Dissolution of Parliament

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8.4Parliaments are dissolved either by the passage of time or by proclamation. Under the Septennial Act 1715, a Parliament ceased to exist after seven years from the day on which, by writ of summons, it was appointed to meet; this period was reduced to five years by the Parliament Act 1911 (s 7); the Dissolution and Calling of Parliament Act 2022 now provides that ‘If it has not been dissolved earlier, a Parliament dissolves at the beginning of the day that is the fifth anniversary of the day on which it first met.’1 In the exceptional circumstances of world war, the Parliaments which assembled in 1911 and 1935 were prolonged beyond this limit by annual statutes to 1919 and 1945 respectively. Parliament is not dissolved by the demise of the Crown.2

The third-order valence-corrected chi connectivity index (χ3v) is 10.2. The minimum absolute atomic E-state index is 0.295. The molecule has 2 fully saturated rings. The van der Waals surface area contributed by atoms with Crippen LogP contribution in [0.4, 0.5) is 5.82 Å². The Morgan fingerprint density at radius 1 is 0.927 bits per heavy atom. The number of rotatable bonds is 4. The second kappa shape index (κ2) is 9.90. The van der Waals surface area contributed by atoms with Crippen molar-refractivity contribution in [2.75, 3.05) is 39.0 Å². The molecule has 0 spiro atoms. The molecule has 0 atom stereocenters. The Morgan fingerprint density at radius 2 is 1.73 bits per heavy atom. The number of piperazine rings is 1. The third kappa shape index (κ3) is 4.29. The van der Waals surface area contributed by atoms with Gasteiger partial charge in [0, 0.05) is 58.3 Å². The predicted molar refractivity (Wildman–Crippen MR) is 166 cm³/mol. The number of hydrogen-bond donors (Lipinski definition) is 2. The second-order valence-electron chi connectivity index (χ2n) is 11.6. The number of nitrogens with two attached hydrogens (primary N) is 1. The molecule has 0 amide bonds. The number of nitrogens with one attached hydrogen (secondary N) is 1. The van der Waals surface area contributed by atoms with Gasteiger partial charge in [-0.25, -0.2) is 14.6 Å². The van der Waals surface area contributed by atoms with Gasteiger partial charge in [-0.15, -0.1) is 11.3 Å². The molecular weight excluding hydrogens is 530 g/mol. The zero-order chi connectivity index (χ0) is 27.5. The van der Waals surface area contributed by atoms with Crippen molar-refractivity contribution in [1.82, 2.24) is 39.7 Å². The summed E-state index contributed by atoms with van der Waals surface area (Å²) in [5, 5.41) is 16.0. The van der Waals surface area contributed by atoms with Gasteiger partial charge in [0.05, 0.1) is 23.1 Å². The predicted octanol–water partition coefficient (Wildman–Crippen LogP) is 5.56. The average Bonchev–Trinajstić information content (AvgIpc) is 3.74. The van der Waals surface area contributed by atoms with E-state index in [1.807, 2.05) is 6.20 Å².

Footnotes

  1. 1. The Septennial Act was repealed by the Fixed-term Parliaments Act 2011, itself repealed by s 1 of the Dissolution and Calling of Parliament Act 2022.
  2. 2. Representation of the People Act 1867 (c 102), s 51. Before the Triennial Act 1694 there was no limit to the duration of a Parliament.